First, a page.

Iowa Public Television

 

Prune Farmers Facing Shortfall

posted on August 24, 2007


YUBA CITY, California

At the orchard he manages in the heart of California prune country, Peter Righero watched unhappily as harvesting machines shook each tree and more leaves and twigs appeared to fly into the air than plums. The plum trees usually produce about 2,500 tons of dried prunes annually. This year, Righero said he will be lucky to get 1,000 tons after temperatures soared into the 80s during the March bloom period around St. Patrick's Day.

"It's kind of hard to think your whole year can be shaped around three or four days," said Righero, farm manager at the family-owned B.E. Giovannetti & Sons orchard north of Yuba City. "We're not going to make any money on this year's crop."

The outlook is similar across the region's 72,500 acres of prune orchards, which grow 99 percent of U.S. prunes and 60 percent of the world's supply.

The California Agricultural Statistics Service predicts that growers will harvest about 95,000 tons this year, a 49 percent drop from the 187,737 tons harvested in 2006 - or about 11 million fewer prunes.

In the prune industry, the shortfall will affect a string of businesses: the companies that dry the plums into shriveled prunes in large heating tunnels; the storage facilities that keep the prunes in climate-controlled environments; and the processing plants that package and can the prunes for grocery stores.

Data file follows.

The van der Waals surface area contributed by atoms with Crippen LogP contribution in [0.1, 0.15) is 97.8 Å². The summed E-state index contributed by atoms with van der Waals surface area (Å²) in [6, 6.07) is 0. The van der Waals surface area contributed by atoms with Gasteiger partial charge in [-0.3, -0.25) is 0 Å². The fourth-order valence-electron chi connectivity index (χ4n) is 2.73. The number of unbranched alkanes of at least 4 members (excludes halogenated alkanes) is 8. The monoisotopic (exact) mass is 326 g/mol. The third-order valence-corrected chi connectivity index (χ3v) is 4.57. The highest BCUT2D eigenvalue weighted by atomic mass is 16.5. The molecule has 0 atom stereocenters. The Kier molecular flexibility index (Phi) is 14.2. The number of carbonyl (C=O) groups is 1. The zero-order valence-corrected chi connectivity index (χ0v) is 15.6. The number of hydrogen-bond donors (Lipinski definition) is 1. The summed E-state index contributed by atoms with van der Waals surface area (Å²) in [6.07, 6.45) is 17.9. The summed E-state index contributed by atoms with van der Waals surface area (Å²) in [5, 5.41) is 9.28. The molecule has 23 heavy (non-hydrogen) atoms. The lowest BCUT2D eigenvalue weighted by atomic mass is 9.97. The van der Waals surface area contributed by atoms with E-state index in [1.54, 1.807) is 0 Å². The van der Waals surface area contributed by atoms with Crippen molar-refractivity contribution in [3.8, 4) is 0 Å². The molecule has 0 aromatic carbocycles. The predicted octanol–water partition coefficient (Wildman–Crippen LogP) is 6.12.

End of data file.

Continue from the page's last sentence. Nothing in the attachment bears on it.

"We're going to have less inventory for our customers," said Pao Yang, quality assurance manager at Stapleton-Spence Packing Co., a San Jose-based processor.

The small harvest also threatens to drive up the price for the fruit at a time the industry is struggling to win favor with American consumers. While exports to Asia have increased, Americans are choosing to buy fresh fruit over packaged dried plums, according to industry research.

To counter that trend, the prune business has been trying to make a comeback with a new advertising push, flavorful new varieties and an experimental name change.

In 2000, the sweet, sticky prune shed its name in favor of the more marketable "California dried plum." Processors began advertising the fruit as a nutritious snack loaded with potassium, fiber, vitamin A and antioxidants.

Gov. Arnold Schwarzenegger even declared January "California Dried Plum Digestive Health Month," and he encouraged Californians to include it in their daily nutritional regimen.

But many of those efforts are expected to be scaled back this year because of the projected inventory shortfall.

"It's frustrating because we think there are opportunities for expanding our sales but you can't fully capitalize on that when you have low inventories," said Richard Peterson, executive director of the California Dried Plum Board.


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